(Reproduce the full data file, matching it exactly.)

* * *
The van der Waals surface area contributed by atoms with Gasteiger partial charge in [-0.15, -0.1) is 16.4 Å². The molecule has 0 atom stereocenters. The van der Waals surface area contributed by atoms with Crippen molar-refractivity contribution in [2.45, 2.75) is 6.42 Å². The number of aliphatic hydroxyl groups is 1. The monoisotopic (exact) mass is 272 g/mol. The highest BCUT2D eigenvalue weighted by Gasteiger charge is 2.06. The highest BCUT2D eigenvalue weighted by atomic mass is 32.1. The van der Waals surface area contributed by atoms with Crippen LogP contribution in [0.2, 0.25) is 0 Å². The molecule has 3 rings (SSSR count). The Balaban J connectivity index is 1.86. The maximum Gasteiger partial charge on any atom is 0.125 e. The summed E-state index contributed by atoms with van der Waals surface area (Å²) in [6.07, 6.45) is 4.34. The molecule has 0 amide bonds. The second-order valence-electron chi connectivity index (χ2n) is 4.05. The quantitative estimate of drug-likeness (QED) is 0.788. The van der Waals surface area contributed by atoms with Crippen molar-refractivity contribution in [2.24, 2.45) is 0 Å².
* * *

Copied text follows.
The van der Waals surface area contributed by atoms with Gasteiger partial charge in [-0.15, -0.1) is 16.4 Å². The molecule has 0 atom stereocenters. The van der Waals surface area contributed by atoms with Crippen molar-refractivity contribution in [2.45, 2.75) is 6.42 Å². The number of aliphatic hydroxyl groups is 1. The monoisotopic (exact) mass is 272 g/mol. The highest BCUT2D eigenvalue weighted by Gasteiger charge is 2.06. The highest BCUT2D eigenvalue weighted by atomic mass is 32.1. The van der Waals surface area contributed by atoms with Crippen LogP contribution in [0.2, 0.25) is 0 Å². The molecule has 3 rings (SSSR count). The Balaban J connectivity index is 1.86. The maximum Gasteiger partial charge on any atom is 0.125 e. The summed E-state index contributed by atoms with van der Waals surface area (Å²) in [6.07, 6.45) is 4.34. The molecule has 0 amide bonds. The second-order valence-electron chi connectivity index (χ2n) is 4.05. The quantitative estimate of drug-likeness (QED) is 0.788. The van der Waals surface area contributed by atoms with Crippen molar-refractivity contribution in [2.24, 2.45) is 0 Å².